I was honored to appear here on The Real New Network to discuss the French strike in the context of Neoliberalism’s global legitimation crisis (video and description below).
France’s Strike: Another Symptom of Neoliberalism’s Legitimation Crisis
January 16, 2020
France’s public sector strike against pension reform is in its seventh week, the most serious such strike in French history. It fits very well in the context of the global revolt against neoliberalism, says Prof. Gabriel Rockhill.
I was interviewed by Jennifer Ponce de León about my book Counter-History of the Present, and how it relates to genealogy, deconstruction and anticolonial theory. Click here for a link to the interview, and here for a pdf. The title of the interview is “Materialist Deconstruction, Anticolonial Geographies, and the Limits of Genealogy: An Interview on Counter-History of the Present.”
Abstract In this wide-ranging interview, Gabriel Rockhill discusses his most recent book, Counter-History of the Present, in the broader context of his research to date on aesthetics, politics and history, as well as its relationship to important interlocutors like Jean-François Lyotard, Michel Foucault, Jacques Rancière, Jacques Derrida, Frantz Fanon and Simone de Beauvoir. He explains the similarities and important differences between genealogy and counter-history, and he elucidates how his work performs a materialist deconstruction that contests the idealist logocentrism operative in purely textualist modes of interpretation. The interview also develops an account of “radical geography” that calls into question culturalist spatial imaginaries, which plague certain forms of decolonial theory that diminish or efface social stratification and class conflict. The discussion thereby contributes to the development of a new model for critical social theory with an internationalist perspective, which seeks to weave these conceptual innovations into a rigorous and radical materialism.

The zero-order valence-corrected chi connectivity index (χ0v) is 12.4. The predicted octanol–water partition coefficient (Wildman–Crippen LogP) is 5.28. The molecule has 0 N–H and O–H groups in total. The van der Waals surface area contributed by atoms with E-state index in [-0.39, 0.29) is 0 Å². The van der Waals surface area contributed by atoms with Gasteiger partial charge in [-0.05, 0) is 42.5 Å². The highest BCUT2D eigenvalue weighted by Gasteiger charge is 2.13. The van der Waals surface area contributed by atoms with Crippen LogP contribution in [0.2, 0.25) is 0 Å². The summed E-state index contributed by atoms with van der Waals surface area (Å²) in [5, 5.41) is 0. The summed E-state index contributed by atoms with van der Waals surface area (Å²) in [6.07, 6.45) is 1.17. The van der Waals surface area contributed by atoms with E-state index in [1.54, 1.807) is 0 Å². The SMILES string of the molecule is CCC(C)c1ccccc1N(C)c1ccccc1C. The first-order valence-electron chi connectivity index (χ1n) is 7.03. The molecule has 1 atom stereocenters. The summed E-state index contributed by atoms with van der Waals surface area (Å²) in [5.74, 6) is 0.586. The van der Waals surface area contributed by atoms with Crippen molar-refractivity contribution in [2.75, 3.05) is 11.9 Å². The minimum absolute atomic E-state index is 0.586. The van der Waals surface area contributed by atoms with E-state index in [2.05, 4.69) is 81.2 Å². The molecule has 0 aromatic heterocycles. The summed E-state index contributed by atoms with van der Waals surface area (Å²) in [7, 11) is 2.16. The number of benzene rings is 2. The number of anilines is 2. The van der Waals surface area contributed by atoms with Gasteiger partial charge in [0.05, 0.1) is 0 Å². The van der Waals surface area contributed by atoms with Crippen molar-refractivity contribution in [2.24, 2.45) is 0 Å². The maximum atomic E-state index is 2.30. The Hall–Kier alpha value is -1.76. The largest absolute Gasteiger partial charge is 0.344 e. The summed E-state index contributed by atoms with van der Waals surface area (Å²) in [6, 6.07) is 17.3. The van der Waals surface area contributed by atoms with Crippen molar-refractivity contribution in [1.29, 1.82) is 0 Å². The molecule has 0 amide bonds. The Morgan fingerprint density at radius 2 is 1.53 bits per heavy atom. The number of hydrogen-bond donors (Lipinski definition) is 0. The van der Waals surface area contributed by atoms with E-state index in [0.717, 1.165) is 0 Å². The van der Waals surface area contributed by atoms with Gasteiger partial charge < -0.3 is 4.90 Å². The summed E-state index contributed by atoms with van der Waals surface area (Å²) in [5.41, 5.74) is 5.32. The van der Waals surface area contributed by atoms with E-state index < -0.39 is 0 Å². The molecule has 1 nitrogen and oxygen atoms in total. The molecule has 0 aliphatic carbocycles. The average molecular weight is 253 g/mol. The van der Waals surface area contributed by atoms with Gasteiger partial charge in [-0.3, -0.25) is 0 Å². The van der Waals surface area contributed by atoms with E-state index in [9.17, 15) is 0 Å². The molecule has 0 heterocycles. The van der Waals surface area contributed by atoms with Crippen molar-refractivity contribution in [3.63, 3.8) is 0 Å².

I was honored to be invited by C.S. Soong on KPFA’s “Against the Grain” to discuss my publications on the Yellow Vests. Click here to listen to or download the episode, which can also be listened to here:
Here is the description of the interview online:
Yellow Vest Realities and Reactions
The Yellow Vests have shaken the French political establishment to its core. What are the protesters’ grievances, and how has the uprising been viewed by intellectuals on the left? Gabriel Rockhill describes and assesses the Yellow Vests movement, the Macron regime’s reaction to it, and the French intelligentsia’s opinions of it.
I was pleased to be able to contribute to Ty Joplin’s excellent article on the Yellow Vests, which elucidates how the media spectacle around “violence” has obscured class struggle.
Excerpt: “Instead of taking activists seriously and discussing their demands for greater equality, thereby informing the public about what is actually at stake, the media construct an enormous spectacle out of ‘violence’ in order to present the movement as savage, irrational, and intent on destroying the very foundations of society,” Gabriel Rockhill, an Associate Professor of philosophy at Villanova University who also runs the Critical Theory Workshop in Paris, told Al Bawaba.